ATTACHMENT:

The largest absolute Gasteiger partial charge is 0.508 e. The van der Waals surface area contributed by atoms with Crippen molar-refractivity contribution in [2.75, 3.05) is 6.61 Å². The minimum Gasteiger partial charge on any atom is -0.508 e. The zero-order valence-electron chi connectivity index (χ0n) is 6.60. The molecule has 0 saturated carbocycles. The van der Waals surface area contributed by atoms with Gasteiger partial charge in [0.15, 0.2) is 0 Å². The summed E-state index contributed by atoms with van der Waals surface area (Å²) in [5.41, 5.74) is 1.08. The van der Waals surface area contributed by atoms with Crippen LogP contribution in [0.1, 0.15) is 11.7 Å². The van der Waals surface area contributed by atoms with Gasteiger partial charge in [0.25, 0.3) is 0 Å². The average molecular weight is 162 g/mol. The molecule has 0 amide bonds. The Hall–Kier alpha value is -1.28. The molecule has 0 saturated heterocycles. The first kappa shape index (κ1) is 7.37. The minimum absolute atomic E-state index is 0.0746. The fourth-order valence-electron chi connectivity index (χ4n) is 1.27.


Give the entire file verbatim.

The largest absolute Gasteiger partial charge is 0.508 e. The van der Waals surface area contributed by atoms with Crippen molar-refractivity contribution in [2.75, 3.05) is 6.61 Å². The minimum Gasteiger partial charge on any atom is -0.508 e. The zero-order valence-electron chi connectivity index (χ0n) is 6.60. The molecule has 0 saturated carbocycles. The van der Waals surface area contributed by atoms with Gasteiger partial charge in [0.15, 0.2) is 0 Å². The summed E-state index contributed by atoms with van der Waals surface area (Å²) in [5.41, 5.74) is 1.08. The van der Waals surface area contributed by atoms with Crippen LogP contribution in [0.1, 0.15) is 11.7 Å². The van der Waals surface area contributed by atoms with Gasteiger partial charge in [0.25, 0.3) is 0 Å². The average molecular weight is 162 g/mol. The molecule has 0 amide bonds. The Hall–Kier alpha value is -1.28. The molecule has 0 saturated heterocycles. The first kappa shape index (κ1) is 7.37. The minimum absolute atomic E-state index is 0.0746. The fourth-order valence-electron chi connectivity index (χ4n) is 1.27.